A very specific and decorative Lecidea species with a prominent dark orange to rusty-brown thallus, according to Suza (1947) "in the shade of Venetian red". It forms black, relatively large apothecia, usually over 1 mm in diameter (the potentially interchangeable species Rhizocarpon oederi and Tremolecia atrata both have apothecia considerably smaller).
Lecidea silacea grows mainly on acidic iron-rich siliceous rocks. Most Czech records come from localities affected by former mining activities, such as spoil heaps, dumps, gallery entrances, etc. Due to its specific ecology, it is a relatively rare, largely mountain species. Furthermore, it is not commonly found in communities of so-called ferrophilous lichens. The lichen is known only from the northern hemisphere, with the highest concentration of localities in the mountainous regions of Europe and few records surprisingly in North America and Asia (Hertel 2006). In the Czech Republic, it has been recorded in the Krušné hory, Krkonoše, Jeseníky, and Šumava Mountains, in the Middle Vltava region, and in the Českomoravská vrchovina uplands, where its distribution was studied in detail together with other ferrophilous lichens by Jindřich Suza (Suza 1947). In this area, there has been a loss of localities. The lichen is currently threatened by land recultivation and spontaneous vegetation overgrowth in the localities.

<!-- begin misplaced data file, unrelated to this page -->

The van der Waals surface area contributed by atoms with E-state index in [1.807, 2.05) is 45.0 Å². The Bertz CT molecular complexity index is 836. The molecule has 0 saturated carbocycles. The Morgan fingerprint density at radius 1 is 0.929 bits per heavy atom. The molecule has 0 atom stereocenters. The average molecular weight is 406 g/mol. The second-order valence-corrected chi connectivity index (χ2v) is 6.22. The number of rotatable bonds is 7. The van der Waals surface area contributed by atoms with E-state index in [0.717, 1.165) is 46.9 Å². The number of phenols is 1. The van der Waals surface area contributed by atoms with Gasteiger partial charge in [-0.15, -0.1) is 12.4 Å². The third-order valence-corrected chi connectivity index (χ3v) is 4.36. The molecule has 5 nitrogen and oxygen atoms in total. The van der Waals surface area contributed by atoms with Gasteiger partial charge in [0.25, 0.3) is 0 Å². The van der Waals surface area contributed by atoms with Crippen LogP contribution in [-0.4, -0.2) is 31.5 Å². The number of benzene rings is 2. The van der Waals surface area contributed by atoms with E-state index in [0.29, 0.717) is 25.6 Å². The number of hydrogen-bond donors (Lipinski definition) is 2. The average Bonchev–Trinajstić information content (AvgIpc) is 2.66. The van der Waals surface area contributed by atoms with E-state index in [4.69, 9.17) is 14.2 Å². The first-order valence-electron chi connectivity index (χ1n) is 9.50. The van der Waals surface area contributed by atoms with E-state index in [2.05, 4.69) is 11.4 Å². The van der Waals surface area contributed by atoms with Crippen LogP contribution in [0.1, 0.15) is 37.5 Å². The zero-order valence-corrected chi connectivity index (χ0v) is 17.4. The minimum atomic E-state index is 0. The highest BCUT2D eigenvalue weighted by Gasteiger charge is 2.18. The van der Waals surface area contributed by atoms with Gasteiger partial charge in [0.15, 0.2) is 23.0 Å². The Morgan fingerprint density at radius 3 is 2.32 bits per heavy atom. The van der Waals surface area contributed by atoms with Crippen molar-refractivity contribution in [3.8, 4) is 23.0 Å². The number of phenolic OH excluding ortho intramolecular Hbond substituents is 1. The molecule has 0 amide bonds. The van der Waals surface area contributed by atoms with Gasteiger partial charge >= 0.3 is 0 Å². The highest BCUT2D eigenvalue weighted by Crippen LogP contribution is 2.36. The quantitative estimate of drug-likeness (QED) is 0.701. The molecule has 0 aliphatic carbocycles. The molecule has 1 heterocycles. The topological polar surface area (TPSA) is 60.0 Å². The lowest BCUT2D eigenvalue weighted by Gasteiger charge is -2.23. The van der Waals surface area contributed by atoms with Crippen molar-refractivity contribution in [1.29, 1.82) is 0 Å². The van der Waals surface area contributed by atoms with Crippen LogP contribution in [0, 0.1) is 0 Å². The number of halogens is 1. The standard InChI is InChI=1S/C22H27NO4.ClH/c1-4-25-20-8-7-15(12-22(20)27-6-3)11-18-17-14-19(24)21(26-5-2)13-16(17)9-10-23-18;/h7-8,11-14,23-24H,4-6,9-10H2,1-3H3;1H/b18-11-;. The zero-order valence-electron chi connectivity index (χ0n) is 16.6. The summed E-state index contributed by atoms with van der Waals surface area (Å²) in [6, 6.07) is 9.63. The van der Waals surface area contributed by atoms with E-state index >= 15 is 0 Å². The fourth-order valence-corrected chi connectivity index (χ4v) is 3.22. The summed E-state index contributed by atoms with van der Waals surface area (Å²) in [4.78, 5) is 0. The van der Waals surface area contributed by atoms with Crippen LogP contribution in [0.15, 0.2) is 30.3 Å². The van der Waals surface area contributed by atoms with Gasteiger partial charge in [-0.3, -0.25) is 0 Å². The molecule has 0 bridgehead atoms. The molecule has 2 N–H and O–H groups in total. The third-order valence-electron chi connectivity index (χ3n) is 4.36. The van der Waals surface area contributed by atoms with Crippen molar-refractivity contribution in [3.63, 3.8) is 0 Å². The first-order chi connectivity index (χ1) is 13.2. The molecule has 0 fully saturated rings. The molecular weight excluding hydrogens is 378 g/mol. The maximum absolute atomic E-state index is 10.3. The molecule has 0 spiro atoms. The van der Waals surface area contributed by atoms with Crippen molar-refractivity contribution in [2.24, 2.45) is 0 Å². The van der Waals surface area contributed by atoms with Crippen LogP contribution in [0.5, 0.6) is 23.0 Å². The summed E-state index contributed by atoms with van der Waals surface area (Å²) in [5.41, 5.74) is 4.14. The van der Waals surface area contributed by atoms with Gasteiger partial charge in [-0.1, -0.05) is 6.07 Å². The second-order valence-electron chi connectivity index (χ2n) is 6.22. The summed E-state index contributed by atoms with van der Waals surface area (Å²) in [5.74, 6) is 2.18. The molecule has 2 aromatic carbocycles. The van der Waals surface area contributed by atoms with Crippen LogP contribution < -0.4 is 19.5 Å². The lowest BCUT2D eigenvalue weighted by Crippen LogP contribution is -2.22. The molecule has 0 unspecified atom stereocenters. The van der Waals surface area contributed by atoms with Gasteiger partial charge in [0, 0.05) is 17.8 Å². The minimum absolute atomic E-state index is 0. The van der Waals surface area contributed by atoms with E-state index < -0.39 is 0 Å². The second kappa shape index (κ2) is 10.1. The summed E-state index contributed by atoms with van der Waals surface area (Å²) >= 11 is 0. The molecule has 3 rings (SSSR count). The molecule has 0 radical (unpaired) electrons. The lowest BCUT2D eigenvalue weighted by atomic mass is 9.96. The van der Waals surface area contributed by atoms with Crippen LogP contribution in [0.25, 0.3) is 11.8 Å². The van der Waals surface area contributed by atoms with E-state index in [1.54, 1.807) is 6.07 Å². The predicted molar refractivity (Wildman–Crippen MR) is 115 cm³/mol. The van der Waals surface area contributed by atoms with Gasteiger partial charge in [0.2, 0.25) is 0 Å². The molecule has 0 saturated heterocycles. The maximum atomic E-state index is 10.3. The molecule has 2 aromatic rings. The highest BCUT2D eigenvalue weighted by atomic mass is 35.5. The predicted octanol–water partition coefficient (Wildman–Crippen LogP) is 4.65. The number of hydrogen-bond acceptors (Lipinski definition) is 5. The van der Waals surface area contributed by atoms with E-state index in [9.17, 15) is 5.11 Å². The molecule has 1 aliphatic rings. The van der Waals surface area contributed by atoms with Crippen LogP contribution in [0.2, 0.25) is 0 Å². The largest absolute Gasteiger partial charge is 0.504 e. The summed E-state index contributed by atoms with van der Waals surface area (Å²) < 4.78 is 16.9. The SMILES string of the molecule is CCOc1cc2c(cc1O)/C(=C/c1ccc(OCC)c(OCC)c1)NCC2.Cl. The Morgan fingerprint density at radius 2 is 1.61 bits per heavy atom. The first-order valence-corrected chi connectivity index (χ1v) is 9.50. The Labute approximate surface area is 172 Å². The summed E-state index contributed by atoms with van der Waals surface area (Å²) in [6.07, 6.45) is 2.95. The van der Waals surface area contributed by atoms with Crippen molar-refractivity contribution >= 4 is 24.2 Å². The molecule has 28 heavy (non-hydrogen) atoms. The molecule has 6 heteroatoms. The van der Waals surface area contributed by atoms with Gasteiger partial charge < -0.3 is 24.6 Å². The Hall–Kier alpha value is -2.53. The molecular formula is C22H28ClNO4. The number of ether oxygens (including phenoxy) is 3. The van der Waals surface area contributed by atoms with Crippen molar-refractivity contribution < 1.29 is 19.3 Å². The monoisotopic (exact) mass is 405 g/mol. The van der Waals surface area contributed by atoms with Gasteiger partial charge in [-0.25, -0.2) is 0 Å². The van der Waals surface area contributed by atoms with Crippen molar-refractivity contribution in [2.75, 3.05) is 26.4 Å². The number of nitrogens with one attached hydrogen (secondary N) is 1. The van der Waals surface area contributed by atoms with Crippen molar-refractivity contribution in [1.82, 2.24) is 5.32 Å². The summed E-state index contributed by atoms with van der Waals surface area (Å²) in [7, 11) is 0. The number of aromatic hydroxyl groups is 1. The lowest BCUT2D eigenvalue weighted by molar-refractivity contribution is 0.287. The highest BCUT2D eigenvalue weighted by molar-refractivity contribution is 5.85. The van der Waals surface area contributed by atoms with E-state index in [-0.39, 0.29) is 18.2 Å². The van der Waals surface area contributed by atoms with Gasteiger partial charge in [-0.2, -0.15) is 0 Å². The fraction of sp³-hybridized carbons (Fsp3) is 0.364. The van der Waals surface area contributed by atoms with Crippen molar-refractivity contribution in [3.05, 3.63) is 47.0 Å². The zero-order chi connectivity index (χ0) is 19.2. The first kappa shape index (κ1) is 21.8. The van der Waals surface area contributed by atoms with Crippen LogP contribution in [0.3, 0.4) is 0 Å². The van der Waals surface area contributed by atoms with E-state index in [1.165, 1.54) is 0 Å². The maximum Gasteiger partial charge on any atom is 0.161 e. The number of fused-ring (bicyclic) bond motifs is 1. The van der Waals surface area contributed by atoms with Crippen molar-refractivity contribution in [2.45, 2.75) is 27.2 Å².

Literature: Suza J. (1947): O výskytu ferrofilních lišejníků na západní Moravě. – Věstník Královské české společnosti nauk, cl. II, Praha, 1946/15: 1–30. Hertel H. (2006): World distribution of species of Lecidea (Lecanorales) occurring in Central Europe. – In: Lackovičová A., Guttová A., Lisická E. & Lizoň P. [eds], Central European lichens – diversity and threat, p. 19–73, Mycotaxon Ltd., Ithaca.taxonomic classification:
All records: 16, confirmed 10. One click on a selected square displays particular record(s), including their source(s).